White River National Wildlife Refuge
Southeast Region
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Visitor center. Credit: USFWS

Visitor center. Credit: USFWS

White River National Wildlife Refuge

White River NWR visitor services manager is currently vacant and may not be filled in the near future. With that being said, program requests should be made two weeks in advance so please contact the Refuge office in Saint Charles at 870-282-8200 to make reservations. Potlatch Conservation Education Center (PCEC) at Cook's Lake near Casscoe, is a conservation education facility that operates under a joint agreement between the U.S. Fish & Wildlife Service, the Arkansas Game and Fish Foundation, and the Arkansas Game and Fish Commission. Cook's Lake Environmental Education Center also has availability to teach the same courses as offered at White River NWR. If you would like to schedule a class call Tana Beasley at 870-241-3373.

Trees and Me (Grades 3-8; 45 minutes)

Trees and Me focuses upon the importance of trees in our environment and how man and animals alike participate in their many uses. Why are trees important to us? Come and learn about the diversity of trees and what their differences are. How do different species of animals, birds, snakes, and insects use trees? This fun interactive program reacquaints us with the importance of the natural world around us.

Skins and Skulls (Grades 3-8; 45 minutes)

Ever wonder what the skeletal frame-work of an animal looked like–especially its skull? How about reaching out and touching an animal’s skin, hide, or fur? What would that feel like? This fun and interactive program allows students to become a part of the animal kingdom for a day. We’ll learn about different animals and their habitat, how to recognize them by site, and what lies underneath their outer coating.

A Birds Eye View (Grades 3-8; 45 minutes)

White River NWR originally came into being with its designation “As a refuge and breeding ground for migratory birds and other wildlife.... “Executive Order 7173, 4 September 1935.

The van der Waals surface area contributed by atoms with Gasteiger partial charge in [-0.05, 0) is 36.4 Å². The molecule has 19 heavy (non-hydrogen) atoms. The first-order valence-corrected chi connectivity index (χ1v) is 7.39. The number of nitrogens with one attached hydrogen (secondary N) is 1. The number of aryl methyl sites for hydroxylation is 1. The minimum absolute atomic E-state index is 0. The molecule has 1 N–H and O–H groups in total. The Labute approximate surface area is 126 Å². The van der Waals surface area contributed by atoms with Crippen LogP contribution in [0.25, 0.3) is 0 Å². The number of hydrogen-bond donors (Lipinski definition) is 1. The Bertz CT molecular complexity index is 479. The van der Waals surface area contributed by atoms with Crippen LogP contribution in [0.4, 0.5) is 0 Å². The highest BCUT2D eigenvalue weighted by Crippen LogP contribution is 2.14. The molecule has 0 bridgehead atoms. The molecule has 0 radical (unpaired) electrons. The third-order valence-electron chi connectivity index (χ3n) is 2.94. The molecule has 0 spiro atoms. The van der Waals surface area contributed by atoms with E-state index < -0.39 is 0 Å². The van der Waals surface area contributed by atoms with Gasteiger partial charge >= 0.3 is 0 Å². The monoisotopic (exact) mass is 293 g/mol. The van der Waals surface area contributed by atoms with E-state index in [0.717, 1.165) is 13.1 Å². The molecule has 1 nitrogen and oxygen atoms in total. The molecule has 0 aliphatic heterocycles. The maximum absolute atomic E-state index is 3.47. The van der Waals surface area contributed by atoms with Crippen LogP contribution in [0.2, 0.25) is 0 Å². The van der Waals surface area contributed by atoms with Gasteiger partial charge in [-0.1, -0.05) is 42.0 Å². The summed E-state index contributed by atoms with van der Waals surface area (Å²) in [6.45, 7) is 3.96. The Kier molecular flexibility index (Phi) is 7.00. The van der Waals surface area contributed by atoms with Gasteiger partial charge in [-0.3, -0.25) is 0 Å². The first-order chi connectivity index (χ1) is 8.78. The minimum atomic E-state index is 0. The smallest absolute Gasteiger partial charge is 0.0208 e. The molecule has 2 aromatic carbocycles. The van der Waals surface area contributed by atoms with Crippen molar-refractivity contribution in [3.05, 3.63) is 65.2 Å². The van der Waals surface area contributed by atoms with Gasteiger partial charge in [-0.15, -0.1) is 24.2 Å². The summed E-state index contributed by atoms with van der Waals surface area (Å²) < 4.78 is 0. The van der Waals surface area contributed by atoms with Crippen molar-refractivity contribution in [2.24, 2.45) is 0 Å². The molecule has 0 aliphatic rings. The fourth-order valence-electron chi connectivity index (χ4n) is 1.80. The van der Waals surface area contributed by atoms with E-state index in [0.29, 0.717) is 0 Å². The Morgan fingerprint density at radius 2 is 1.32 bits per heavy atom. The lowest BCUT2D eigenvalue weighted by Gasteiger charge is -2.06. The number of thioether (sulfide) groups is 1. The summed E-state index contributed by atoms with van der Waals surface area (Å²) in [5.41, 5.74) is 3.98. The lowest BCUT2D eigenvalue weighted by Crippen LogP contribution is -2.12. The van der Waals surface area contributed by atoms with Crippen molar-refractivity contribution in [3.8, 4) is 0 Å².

The Refuge is home to thousands of migratory birds each year–both waterfowl and neo-tropical birds. Come participate in this interesting program as we take a look at the Refuge from a “bird’s eye point of view.” This interactive program highlights the importance of protecting our migratory birds and providing them a sanctuary during their annual migrations.




  •  The Refuge can be an important link to Arkansas’ education system.
  • The Refuge’s state of the art exhibit hall provides a unique look at “100 Centuries of Man and the River.” Individual exhibits, displays, and audio-visual programs allow you to explore the unique flora, fauna, and water-systems that makeup the Refuge.


  • Refuge specific programming can connect participants to what is being taught in the classroom. Example topics are: water-systems, wildlife and wildlife habitat, and the bottomland hardwood forest environment.


  • It is recommended that the teacher and/or a representative make a preview visit to the Visitor Center. This will allow time to know staff involved and the location of restrooms, exhibits, educational classroom, location of trail systems, and the accessibility of the site. Those areas that may be used during the learning activity.


  • Be sure your students know:
  • The time and date of departure.
  • Point of departure.
  • Educational objective of the field trip.
  • Necessary expenses.
  • Lunch plan (if you are planning lunch during your visit)
  • Appropriate dress.
  • Parental permission forms as required by the school.
  • Rules (of the teacher and of the Refuge).
  • Field Trip supplies Ex: (camera, notebook, pencils, art supplies, etc.)
  • Special assignments/worksheets.
  • Available free time.
  • Time they will return to school.


  • Pre-trip activities in the classroom that will prepare the student for the field trip experience is recommended. The Refuge staff member that is providing the program experience can assist you in the design of such activities.


  • It is important that students, whether working as a class or in small groups, have proper supervision. We recommend one adult accompany every 12 to 15 students.
  • Discipline is the responsibility of the teacher and chaperones. Please explain to your students that appropriate, orderly behavior is expected during their visit.


  • This may require rescheduling or changes in activity plans. Check with Refuge staff involved with the program before visiting in such weather. Notify the Refuge immediately if any circumstances require you to cancel your visit.


  • We hope that your field trip will be both pleasurable and memorable. Please follow the above guidelines to help insure that your visit meets up to those expectations.
  • If you have any questions please feel free to contact Refuge staff involved with the program being offered.
  • Please feel free to offer feedback as we want it to be a compelling, interesting, and rewarding experience.

Ron Hollis,
Deputy Project Leader
White River National Wildlife Refuge
P.O. Box 205
St. Charles, Arkansas 72140
(870) 282-8250


Last updated: May 10, 2013